Even when that position has been taken, when we have made that declaration and been baptized as a testimony to that, the self-life has not gone; it will crop up, but something else has happened. We have definitely put that thing, in an act of faith, under the hand of God. We have said, in effect, "That whole realm and range of the self-life, of the life of nature, of the flesh, has been put under condemnation and judgment and death; now I count upon God to look after that." Then what happens? Whenever that thing comes up, you find it is smitten at once. You know quite well that if you are walking in the Spirit the uprising of any bit of Self meets with the impact of the Holy Spirit. And you have a wretched time until you have gone back to the Lord and said: "Lord, I have been allowing something to come up that You had judged." That is the way of progress and development. But you see the necessity for the judicial recognition, as giving God something to work upon.

In the wilderness there is not that work, but in the promised land there is. Achan was a survival of something and there is an instant reckoning with that by God. Everything is held up and a terrific crisis is precipitated by one thing. Before the Jordan the Lord witnessed against it, but this is a different situation. After Jordan you are in a new position: in the heavenlies. And here the thing cannot be tolerated for a moment. It is the position that makes the difference. There must be a judicial end to Self; that is, an acceptance quite definitely of the end of man's own life by nature, so that there may be a commencement, growth and continuation of God's life, with only God's life in the ascendant.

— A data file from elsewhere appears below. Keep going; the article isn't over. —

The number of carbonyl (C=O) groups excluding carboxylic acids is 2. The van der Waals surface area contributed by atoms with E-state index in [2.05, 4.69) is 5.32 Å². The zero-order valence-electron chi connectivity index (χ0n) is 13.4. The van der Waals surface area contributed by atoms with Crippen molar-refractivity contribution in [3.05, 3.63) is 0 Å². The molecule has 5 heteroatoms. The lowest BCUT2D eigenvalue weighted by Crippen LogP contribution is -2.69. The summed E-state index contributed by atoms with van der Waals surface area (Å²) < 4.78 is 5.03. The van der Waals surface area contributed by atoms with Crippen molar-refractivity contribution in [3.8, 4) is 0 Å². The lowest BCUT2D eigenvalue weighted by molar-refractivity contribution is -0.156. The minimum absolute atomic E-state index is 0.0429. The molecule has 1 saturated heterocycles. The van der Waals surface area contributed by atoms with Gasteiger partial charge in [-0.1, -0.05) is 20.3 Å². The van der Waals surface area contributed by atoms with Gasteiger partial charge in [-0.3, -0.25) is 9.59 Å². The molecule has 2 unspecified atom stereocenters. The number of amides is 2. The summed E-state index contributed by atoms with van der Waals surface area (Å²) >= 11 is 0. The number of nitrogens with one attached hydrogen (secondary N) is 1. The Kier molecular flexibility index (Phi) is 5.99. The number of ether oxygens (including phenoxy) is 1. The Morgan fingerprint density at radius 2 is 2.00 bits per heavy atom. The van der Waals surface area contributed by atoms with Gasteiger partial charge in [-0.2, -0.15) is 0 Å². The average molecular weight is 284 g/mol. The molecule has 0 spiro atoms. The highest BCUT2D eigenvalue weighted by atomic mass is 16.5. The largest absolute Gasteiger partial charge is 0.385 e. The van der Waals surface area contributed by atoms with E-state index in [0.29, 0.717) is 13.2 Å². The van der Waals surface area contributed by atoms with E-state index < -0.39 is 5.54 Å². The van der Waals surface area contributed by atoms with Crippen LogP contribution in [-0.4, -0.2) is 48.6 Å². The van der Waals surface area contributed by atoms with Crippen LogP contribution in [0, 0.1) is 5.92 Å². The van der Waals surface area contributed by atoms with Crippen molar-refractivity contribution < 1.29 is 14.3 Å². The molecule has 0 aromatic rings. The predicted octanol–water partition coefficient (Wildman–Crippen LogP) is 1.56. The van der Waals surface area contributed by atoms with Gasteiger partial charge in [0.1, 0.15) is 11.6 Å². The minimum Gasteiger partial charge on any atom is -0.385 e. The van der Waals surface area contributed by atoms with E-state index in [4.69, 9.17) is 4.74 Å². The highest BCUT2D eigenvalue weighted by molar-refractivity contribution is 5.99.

See how clear this is in the historical illustration. Joshua represents the energies of the Holy Spirit in relation to God's end; that is, the inheritance, the fulness of Christ. Do you remember where Joshua first came into view? It was at Rephidim, where the waters gushed from the rock - the type of the Holy Spirit becoming the basis of the life of the believer. In the wilderness you are getting patterns; in the land you are getting realities. The pattern is given in the wilderness. In the land there is a working out of the pattern. So that in the wilderness there is the type of the Holy Spirit being the indwelling life of the believer. That is God's thought made known. You do not get that as the living reality until you get over the Jordan; that is, in its full expression.